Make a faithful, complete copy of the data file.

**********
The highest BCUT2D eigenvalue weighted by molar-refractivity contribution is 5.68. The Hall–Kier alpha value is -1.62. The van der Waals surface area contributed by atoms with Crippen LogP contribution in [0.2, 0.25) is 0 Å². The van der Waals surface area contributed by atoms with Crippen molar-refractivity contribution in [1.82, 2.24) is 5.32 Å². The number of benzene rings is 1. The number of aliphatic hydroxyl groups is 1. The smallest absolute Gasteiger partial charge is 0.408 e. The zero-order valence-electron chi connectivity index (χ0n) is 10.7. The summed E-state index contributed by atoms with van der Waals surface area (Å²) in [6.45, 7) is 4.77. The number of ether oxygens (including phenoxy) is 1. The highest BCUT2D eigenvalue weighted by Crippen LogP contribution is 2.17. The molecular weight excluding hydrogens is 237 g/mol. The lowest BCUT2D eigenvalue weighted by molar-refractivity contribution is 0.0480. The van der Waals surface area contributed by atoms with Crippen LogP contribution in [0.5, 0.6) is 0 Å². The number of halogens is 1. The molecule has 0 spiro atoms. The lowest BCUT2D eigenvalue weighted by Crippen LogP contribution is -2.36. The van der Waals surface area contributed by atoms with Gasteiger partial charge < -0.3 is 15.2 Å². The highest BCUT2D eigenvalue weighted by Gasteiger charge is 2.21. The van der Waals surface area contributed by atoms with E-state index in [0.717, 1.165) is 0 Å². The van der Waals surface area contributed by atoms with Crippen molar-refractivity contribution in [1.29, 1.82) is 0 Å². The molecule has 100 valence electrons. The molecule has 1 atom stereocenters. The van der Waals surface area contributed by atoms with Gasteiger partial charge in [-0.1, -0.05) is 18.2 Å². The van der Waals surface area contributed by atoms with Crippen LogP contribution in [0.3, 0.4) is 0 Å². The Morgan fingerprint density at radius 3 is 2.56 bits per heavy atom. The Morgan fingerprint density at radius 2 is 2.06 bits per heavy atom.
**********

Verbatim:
The highest BCUT2D eigenvalue weighted by molar-refractivity contribution is 5.68. The Hall–Kier alpha value is -1.62. The van der Waals surface area contributed by atoms with Crippen LogP contribution in [0.2, 0.25) is 0 Å². The van der Waals surface area contributed by atoms with Crippen molar-refractivity contribution in [1.82, 2.24) is 5.32 Å². The number of benzene rings is 1. The number of aliphatic hydroxyl groups is 1. The smallest absolute Gasteiger partial charge is 0.408 e. The zero-order valence-electron chi connectivity index (χ0n) is 10.7. The summed E-state index contributed by atoms with van der Waals surface area (Å²) in [6.45, 7) is 4.77. The number of ether oxygens (including phenoxy) is 1. The highest BCUT2D eigenvalue weighted by Crippen LogP contribution is 2.17. The molecular weight excluding hydrogens is 237 g/mol. The lowest BCUT2D eigenvalue weighted by molar-refractivity contribution is 0.0480. The van der Waals surface area contributed by atoms with Crippen LogP contribution in [0.5, 0.6) is 0 Å². The number of halogens is 1. The molecule has 0 spiro atoms. The lowest BCUT2D eigenvalue weighted by Crippen LogP contribution is -2.36. The van der Waals surface area contributed by atoms with Gasteiger partial charge < -0.3 is 15.2 Å². The highest BCUT2D eigenvalue weighted by Gasteiger charge is 2.21. The van der Waals surface area contributed by atoms with E-state index in [0.717, 1.165) is 0 Å². The van der Waals surface area contributed by atoms with Crippen molar-refractivity contribution in [1.29, 1.82) is 0 Å². The molecule has 100 valence electrons. The molecule has 1 atom stereocenters. The van der Waals surface area contributed by atoms with Gasteiger partial charge in [-0.1, -0.05) is 18.2 Å². The van der Waals surface area contributed by atoms with Crippen LogP contribution in [0.3, 0.4) is 0 Å². The Morgan fingerprint density at radius 3 is 2.56 bits per heavy atom. The Morgan fingerprint density at radius 2 is 2.06 bits per heavy atom.